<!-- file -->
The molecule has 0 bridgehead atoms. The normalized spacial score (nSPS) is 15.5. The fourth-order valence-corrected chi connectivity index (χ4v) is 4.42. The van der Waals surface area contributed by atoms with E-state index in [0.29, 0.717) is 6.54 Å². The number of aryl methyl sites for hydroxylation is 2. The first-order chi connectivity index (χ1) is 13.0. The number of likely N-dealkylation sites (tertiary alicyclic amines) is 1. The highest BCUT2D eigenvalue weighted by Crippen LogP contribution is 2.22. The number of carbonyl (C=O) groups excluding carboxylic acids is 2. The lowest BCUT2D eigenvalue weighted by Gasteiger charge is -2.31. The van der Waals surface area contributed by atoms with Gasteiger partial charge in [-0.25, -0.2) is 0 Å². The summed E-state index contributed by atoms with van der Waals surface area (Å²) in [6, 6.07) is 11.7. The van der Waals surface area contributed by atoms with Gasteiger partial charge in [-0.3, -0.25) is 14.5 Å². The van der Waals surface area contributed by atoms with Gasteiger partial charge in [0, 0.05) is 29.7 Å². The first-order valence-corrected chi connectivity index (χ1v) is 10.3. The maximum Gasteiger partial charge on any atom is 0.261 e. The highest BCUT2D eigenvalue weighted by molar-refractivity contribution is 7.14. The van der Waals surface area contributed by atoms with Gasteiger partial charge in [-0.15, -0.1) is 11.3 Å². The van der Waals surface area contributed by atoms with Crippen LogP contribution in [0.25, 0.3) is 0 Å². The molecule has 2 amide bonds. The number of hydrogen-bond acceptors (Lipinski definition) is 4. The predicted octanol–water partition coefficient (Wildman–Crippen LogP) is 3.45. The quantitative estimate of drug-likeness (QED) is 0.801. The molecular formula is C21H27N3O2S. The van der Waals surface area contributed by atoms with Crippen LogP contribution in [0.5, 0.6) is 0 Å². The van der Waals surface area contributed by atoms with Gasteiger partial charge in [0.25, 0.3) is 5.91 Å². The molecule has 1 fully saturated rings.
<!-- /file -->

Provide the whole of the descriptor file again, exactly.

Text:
The molecule has 0 bridgehead atoms. The normalized spacial score (nSPS) is 15.5. The fourth-order valence-corrected chi connectivity index (χ4v) is 4.42. The van der Waals surface area contributed by atoms with E-state index in [0.29, 0.717) is 6.54 Å². The number of aryl methyl sites for hydroxylation is 2. The first-order chi connectivity index (χ1) is 13.0. The number of likely N-dealkylation sites (tertiary alicyclic amines) is 1. The highest BCUT2D eigenvalue weighted by Crippen LogP contribution is 2.22. The number of carbonyl (C=O) groups excluding carboxylic acids is 2. The lowest BCUT2D eigenvalue weighted by Gasteiger charge is -2.31. The van der Waals surface area contributed by atoms with Gasteiger partial charge in [-0.25, -0.2) is 0 Å². The summed E-state index contributed by atoms with van der Waals surface area (Å²) in [6, 6.07) is 11.7. The van der Waals surface area contributed by atoms with Gasteiger partial charge in [-0.3, -0.25) is 14.5 Å². The van der Waals surface area contributed by atoms with Gasteiger partial charge in [0, 0.05) is 29.7 Å². The first-order valence-corrected chi connectivity index (χ1v) is 10.3. The maximum Gasteiger partial charge on any atom is 0.261 e. The highest BCUT2D eigenvalue weighted by molar-refractivity contribution is 7.14. The van der Waals surface area contributed by atoms with Gasteiger partial charge in [-0.15, -0.1) is 11.3 Å². The van der Waals surface area contributed by atoms with Crippen LogP contribution in [0.25, 0.3) is 0 Å². The molecule has 2 amide bonds. The number of hydrogen-bond acceptors (Lipinski definition) is 4. The predicted octanol–water partition coefficient (Wildman–Crippen LogP) is 3.45. The quantitative estimate of drug-likeness (QED) is 0.801. The molecular formula is C21H27N3O2S. The van der Waals surface area contributed by atoms with Crippen LogP contribution in [0.5, 0.6) is 0 Å². The van der Waals surface area contributed by atoms with Gasteiger partial charge in [0.25, 0.3) is 5.91 Å². The molecule has 1 fully saturated rings.